I met a second woman whose husband sells insurance, particularly long-term care insurance. I told her of my background in long-term care and my passion for coaching people to develop their Longevity Wellness Action Plan so they can live as healthfully and gracefully as they possibly can. I recounted my experience with my father who died suddenly when I was 17. He was diabetic and, though he didn’t eat potatoes and always used sugar substitutes, he made many other poor eating choices. Because I was diabetic in both of my pregnancies, I am cognizant of keeping my weight under control and the amount of sugar products I eat. Though I love cakes, cookies, chocolate, and ice cream, I’ve made modifications to the choices in those categories that I can still enjoy. Admittedly, I cheat sometimes, albeit infrequently. The woman told me she was 40 pounds overweight but to her diabetes is just a word. She had no intention of living differently in any way.
Now, the opposite side of the coin.
A nurse who is visibly overweight, and significantly taller than I am standing at 5 feet 3 inches, didn’t seem to me to be morbidly obese. She told me that in fact in May she is and is scheduled for stomach bypass surgery. In preparation for her surgery, and to maintain post-surgical health and wellbeing, she is already committed to making lifestyle changes. She is currently diabetic, working hard to reverse that course, so she can live as long and condition free as possible. Here is her partial commitment list:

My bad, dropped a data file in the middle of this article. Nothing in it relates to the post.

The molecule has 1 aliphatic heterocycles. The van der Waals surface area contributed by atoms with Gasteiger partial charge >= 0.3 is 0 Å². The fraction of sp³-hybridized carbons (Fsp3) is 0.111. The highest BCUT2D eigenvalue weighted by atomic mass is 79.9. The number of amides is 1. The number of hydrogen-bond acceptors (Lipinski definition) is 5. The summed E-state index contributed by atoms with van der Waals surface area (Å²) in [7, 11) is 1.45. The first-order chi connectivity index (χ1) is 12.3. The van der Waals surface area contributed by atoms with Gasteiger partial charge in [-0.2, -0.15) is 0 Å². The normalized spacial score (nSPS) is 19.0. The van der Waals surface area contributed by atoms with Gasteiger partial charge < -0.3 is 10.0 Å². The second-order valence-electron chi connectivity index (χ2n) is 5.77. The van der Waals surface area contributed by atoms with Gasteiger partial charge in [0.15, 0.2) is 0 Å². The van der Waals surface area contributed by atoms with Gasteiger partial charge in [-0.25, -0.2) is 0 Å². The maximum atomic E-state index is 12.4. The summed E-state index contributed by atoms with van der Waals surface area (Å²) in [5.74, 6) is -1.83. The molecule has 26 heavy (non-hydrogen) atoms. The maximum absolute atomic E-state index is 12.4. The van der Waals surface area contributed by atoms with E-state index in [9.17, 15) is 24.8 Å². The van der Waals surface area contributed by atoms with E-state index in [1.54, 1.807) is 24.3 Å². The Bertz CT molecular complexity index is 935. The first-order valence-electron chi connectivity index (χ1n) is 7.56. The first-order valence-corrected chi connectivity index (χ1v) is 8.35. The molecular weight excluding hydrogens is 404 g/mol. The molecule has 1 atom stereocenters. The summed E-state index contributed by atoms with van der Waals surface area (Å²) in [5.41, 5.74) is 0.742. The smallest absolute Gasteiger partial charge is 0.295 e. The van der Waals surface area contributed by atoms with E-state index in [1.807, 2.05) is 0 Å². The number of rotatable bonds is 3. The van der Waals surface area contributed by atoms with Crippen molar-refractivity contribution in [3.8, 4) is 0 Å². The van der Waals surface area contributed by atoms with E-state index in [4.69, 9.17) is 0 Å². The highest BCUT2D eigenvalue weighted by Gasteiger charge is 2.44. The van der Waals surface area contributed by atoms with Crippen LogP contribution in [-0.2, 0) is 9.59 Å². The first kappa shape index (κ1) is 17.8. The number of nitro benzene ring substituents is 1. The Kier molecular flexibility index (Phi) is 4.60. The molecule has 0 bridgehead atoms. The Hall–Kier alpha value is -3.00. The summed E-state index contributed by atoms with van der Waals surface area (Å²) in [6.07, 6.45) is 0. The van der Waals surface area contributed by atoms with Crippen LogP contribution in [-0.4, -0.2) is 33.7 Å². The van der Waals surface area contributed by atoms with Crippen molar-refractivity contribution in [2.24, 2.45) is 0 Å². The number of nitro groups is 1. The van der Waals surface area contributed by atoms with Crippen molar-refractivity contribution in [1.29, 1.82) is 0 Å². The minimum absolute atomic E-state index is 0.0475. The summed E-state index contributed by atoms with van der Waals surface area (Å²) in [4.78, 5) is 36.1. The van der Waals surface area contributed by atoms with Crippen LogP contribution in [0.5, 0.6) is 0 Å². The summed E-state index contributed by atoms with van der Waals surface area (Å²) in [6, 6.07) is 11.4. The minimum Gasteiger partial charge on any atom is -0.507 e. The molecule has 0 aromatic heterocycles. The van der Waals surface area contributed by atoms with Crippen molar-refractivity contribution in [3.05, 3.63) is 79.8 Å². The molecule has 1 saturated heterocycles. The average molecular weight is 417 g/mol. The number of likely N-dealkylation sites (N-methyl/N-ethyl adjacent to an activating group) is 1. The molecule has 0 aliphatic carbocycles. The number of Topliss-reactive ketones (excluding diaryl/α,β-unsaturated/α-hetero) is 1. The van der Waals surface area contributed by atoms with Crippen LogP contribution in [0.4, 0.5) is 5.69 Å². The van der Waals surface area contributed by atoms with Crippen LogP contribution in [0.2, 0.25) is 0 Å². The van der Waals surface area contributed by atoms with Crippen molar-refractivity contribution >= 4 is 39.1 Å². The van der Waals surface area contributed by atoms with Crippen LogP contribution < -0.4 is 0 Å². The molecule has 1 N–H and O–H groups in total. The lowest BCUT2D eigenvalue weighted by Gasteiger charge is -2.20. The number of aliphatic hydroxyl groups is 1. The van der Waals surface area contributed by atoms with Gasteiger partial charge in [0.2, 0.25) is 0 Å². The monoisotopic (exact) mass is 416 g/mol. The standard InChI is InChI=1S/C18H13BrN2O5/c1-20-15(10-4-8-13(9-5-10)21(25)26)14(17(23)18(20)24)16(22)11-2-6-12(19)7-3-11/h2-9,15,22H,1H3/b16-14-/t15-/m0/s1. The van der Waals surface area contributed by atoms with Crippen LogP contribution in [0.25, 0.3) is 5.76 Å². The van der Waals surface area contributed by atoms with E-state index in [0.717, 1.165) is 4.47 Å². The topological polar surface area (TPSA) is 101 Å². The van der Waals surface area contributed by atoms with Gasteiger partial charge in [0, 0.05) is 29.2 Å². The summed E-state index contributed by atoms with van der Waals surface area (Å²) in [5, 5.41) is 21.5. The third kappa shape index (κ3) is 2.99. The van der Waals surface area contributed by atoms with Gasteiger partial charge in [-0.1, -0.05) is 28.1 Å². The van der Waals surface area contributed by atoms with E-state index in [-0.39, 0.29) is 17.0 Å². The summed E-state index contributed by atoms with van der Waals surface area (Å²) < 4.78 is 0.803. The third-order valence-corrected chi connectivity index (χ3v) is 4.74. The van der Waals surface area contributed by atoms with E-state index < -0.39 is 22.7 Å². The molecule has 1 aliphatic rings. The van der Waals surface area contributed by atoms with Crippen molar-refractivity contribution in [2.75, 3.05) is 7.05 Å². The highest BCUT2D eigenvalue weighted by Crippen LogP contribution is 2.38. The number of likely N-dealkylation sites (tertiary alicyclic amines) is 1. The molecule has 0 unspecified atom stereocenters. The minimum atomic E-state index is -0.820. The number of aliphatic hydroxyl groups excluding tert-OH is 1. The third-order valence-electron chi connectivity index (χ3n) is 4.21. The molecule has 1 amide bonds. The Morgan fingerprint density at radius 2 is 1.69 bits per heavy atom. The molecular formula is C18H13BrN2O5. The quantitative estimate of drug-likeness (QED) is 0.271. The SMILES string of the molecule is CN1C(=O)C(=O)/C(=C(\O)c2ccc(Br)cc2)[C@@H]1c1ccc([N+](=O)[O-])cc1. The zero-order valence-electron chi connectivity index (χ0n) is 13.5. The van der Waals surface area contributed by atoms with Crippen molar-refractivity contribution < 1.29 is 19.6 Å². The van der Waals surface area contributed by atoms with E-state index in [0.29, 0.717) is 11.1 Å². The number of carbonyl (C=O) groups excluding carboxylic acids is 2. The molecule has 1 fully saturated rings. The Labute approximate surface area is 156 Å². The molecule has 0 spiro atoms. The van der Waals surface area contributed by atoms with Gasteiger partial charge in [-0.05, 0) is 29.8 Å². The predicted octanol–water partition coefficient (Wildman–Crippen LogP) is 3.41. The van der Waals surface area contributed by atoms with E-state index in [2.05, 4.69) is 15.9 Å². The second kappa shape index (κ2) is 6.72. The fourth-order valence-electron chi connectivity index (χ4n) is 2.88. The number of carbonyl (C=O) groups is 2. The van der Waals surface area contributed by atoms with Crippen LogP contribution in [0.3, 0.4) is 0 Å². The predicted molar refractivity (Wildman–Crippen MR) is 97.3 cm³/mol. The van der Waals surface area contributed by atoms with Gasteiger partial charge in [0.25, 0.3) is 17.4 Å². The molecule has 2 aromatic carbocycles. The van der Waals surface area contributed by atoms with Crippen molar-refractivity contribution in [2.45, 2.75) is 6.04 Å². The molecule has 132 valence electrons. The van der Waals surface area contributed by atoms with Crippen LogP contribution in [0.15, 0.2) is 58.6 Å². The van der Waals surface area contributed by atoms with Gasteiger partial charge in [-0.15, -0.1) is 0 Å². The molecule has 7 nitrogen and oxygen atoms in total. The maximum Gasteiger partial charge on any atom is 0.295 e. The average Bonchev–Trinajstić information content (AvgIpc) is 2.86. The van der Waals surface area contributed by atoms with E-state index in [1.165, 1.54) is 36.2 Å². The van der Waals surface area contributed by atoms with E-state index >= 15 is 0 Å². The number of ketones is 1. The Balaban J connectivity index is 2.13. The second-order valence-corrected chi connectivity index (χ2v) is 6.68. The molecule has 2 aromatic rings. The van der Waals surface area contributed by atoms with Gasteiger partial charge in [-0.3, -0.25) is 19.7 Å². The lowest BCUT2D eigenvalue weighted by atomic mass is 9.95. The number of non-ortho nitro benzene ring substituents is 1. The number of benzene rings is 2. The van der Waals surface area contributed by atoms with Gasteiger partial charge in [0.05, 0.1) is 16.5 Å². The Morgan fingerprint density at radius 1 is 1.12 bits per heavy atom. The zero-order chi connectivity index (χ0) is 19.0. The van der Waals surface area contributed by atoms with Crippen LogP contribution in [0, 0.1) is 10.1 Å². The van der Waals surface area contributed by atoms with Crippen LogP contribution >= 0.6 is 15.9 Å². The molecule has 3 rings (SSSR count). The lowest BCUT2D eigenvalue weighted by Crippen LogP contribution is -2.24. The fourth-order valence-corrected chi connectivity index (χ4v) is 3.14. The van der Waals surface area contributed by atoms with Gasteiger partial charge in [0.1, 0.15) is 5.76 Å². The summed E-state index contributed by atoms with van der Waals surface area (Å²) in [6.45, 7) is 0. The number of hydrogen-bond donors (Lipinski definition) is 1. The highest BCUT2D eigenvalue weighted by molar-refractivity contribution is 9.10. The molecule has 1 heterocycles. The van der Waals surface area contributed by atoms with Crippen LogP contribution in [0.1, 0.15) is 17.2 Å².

· She’s committed to stop smoking January 1, 2024,
· For portion control she’s utilizing a well-known strategy using smaller plates so food portions will look more plentiful,
· She’s reconditioning herself to eat snacks that contain less sugar,
· Has begun working on developing her passion business so that she spends less time thinking about food and also stimulating her mind,
· She’s incorporating more movement in her daily life.
She used an expression that I thought is a reality for many of us. I’ve been guilty of it myself. “How many times do you have to pass a refrigerator before you feel full? In other words, do you open the fridge and look for something to eat because you’re hungry or bored? Are the choices you make when you do so the best ones?